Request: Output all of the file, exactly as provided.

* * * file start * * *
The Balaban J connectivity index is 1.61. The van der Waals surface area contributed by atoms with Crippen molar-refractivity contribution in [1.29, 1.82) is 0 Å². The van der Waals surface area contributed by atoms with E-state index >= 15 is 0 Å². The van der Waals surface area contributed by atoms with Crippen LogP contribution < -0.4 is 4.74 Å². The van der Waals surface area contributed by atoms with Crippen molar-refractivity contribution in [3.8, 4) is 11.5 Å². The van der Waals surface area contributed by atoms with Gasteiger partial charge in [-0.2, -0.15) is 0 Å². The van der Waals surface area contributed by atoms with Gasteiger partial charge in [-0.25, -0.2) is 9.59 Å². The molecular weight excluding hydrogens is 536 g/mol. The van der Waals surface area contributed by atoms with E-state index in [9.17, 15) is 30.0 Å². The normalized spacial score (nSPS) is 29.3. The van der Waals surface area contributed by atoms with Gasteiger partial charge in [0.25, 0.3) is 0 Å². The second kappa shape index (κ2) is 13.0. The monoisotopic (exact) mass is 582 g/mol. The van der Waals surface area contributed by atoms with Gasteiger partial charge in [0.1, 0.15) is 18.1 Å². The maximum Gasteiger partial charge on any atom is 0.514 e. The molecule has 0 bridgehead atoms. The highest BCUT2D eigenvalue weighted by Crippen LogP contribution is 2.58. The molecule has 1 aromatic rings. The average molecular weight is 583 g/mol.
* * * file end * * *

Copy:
The Balaban J connectivity index is 1.61. The van der Waals surface area contributed by atoms with Crippen molar-refractivity contribution in [1.29, 1.82) is 0 Å². The van der Waals surface area contributed by atoms with E-state index >= 15 is 0 Å². The van der Waals surface area contributed by atoms with Crippen LogP contribution < -0.4 is 4.74 Å². The van der Waals surface area contributed by atoms with Crippen molar-refractivity contribution in [3.8, 4) is 11.5 Å². The van der Waals surface area contributed by atoms with Gasteiger partial charge in [-0.2, -0.15) is 0 Å². The van der Waals surface area contributed by atoms with Gasteiger partial charge in [-0.25, -0.2) is 9.59 Å². The molecular weight excluding hydrogens is 536 g/mol. The van der Waals surface area contributed by atoms with E-state index in [9.17, 15) is 30.0 Å². The normalized spacial score (nSPS) is 29.3. The van der Waals surface area contributed by atoms with Gasteiger partial charge in [0.25, 0.3) is 0 Å². The second kappa shape index (κ2) is 13.0. The monoisotopic (exact) mass is 582 g/mol. The van der Waals surface area contributed by atoms with Gasteiger partial charge in [0.1, 0.15) is 18.1 Å². The maximum Gasteiger partial charge on any atom is 0.514 e. The molecule has 0 bridgehead atoms. The highest BCUT2D eigenvalue weighted by Crippen LogP contribution is 2.58. The molecule has 1 aromatic rings. The average molecular weight is 583 g/mol.